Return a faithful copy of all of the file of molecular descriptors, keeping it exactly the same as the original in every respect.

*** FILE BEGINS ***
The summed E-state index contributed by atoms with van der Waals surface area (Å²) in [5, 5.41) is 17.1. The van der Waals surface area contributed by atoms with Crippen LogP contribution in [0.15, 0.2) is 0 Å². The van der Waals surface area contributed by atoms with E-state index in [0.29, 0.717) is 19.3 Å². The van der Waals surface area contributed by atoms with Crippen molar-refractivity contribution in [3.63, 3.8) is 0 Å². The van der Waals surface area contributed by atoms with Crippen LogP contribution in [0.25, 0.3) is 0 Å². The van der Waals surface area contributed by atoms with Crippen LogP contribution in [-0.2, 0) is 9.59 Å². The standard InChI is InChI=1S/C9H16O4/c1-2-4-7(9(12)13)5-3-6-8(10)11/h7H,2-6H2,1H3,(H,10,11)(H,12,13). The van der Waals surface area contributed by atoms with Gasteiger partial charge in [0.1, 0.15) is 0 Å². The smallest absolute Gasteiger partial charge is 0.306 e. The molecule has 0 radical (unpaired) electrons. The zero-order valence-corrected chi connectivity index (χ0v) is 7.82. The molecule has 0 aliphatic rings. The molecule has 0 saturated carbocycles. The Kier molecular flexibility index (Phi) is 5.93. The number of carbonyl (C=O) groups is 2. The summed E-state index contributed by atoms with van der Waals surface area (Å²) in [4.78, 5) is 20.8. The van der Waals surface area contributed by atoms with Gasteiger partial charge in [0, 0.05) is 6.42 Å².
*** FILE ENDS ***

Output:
The summed E-state index contributed by atoms with van der Waals surface area (Å²) in [5, 5.41) is 17.1. The van der Waals surface area contributed by atoms with Crippen LogP contribution in [0.15, 0.2) is 0 Å². The van der Waals surface area contributed by atoms with E-state index in [0.29, 0.717) is 19.3 Å². The van der Waals surface area contributed by atoms with Crippen molar-refractivity contribution in [3.63, 3.8) is 0 Å². The van der Waals surface area contributed by atoms with Crippen LogP contribution in [0.25, 0.3) is 0 Å². The van der Waals surface area contributed by atoms with Crippen LogP contribution in [-0.2, 0) is 9.59 Å². The standard InChI is InChI=1S/C9H16O4/c1-2-4-7(9(12)13)5-3-6-8(10)11/h7H,2-6H2,1H3,(H,10,11)(H,12,13). The van der Waals surface area contributed by atoms with Gasteiger partial charge in [0.1, 0.15) is 0 Å². The smallest absolute Gasteiger partial charge is 0.306 e. The molecule has 0 radical (unpaired) electrons. The zero-order valence-corrected chi connectivity index (χ0v) is 7.82. The molecule has 0 aliphatic rings. The molecule has 0 saturated carbocycles. The Kier molecular flexibility index (Phi) is 5.93. The number of carbonyl (C=O) groups is 2. The summed E-state index contributed by atoms with van der Waals surface area (Å²) in [4.78, 5) is 20.8. The van der Waals surface area contributed by atoms with Gasteiger partial charge in [0, 0.05) is 6.42 Å².